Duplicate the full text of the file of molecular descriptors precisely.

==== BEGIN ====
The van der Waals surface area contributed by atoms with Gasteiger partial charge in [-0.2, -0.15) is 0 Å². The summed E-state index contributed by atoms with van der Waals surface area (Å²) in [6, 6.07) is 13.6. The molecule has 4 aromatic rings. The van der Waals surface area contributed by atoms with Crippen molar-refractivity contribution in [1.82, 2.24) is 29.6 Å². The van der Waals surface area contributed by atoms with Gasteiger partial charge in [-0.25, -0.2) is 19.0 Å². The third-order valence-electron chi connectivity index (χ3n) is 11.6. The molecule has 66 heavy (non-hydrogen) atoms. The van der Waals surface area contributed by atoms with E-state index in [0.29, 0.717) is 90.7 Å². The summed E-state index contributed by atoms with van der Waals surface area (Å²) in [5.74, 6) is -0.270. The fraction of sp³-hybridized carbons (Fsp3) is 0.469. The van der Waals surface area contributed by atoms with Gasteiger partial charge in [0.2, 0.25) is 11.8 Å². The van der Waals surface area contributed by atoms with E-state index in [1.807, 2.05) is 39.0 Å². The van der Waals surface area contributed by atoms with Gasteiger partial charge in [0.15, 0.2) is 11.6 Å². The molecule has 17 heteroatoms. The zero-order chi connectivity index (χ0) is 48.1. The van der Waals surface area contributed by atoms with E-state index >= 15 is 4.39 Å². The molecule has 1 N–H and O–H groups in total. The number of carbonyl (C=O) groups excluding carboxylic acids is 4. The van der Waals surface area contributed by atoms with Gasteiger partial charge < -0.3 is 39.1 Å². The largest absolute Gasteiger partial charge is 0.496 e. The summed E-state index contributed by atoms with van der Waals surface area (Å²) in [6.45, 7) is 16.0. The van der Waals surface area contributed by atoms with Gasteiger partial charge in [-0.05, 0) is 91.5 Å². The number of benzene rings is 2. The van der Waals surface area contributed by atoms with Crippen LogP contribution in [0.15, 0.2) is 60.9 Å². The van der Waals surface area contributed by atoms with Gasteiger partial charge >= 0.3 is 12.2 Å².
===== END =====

The van der Waals surface area contributed by atoms with Gasteiger partial charge in [-0.2, -0.15) is 0 Å². The summed E-state index contributed by atoms with van der Waals surface area (Å²) in [6, 6.07) is 13.6. The molecule has 4 aromatic rings. The van der Waals surface area contributed by atoms with Crippen molar-refractivity contribution in [1.82, 2.24) is 29.6 Å². The van der Waals surface area contributed by atoms with Gasteiger partial charge in [-0.25, -0.2) is 19.0 Å². The third-order valence-electron chi connectivity index (χ3n) is 11.6. The molecule has 66 heavy (non-hydrogen) atoms. The van der Waals surface area contributed by atoms with E-state index in [0.29, 0.717) is 90.7 Å². The summed E-state index contributed by atoms with van der Waals surface area (Å²) in [5.74, 6) is -0.270. The fraction of sp³-hybridized carbons (Fsp3) is 0.469. The van der Waals surface area contributed by atoms with Gasteiger partial charge in [0.2, 0.25) is 11.8 Å². The van der Waals surface area contributed by atoms with E-state index in [1.807, 2.05) is 39.0 Å². The van der Waals surface area contributed by atoms with Gasteiger partial charge in [0.15, 0.2) is 11.6 Å². The molecule has 17 heteroatoms. The zero-order chi connectivity index (χ0) is 48.1. The van der Waals surface area contributed by atoms with E-state index >= 15 is 4.39 Å². The molecule has 1 N–H and O–H groups in total. The number of carbonyl (C=O) groups excluding carboxylic acids is 4. The van der Waals surface area contributed by atoms with Gasteiger partial charge < -0.3 is 39.1 Å². The largest absolute Gasteiger partial charge is 0.496 e. The summed E-state index contributed by atoms with van der Waals surface area (Å²) in [6.45, 7) is 16.0. The van der Waals surface area contributed by atoms with Gasteiger partial charge in [-0.05, 0) is 91.5 Å². The number of benzene rings is 2. The van der Waals surface area contributed by atoms with Crippen LogP contribution in [0.15, 0.2) is 60.9 Å². The van der Waals surface area contributed by atoms with Gasteiger partial charge >= 0.3 is 12.2 Å².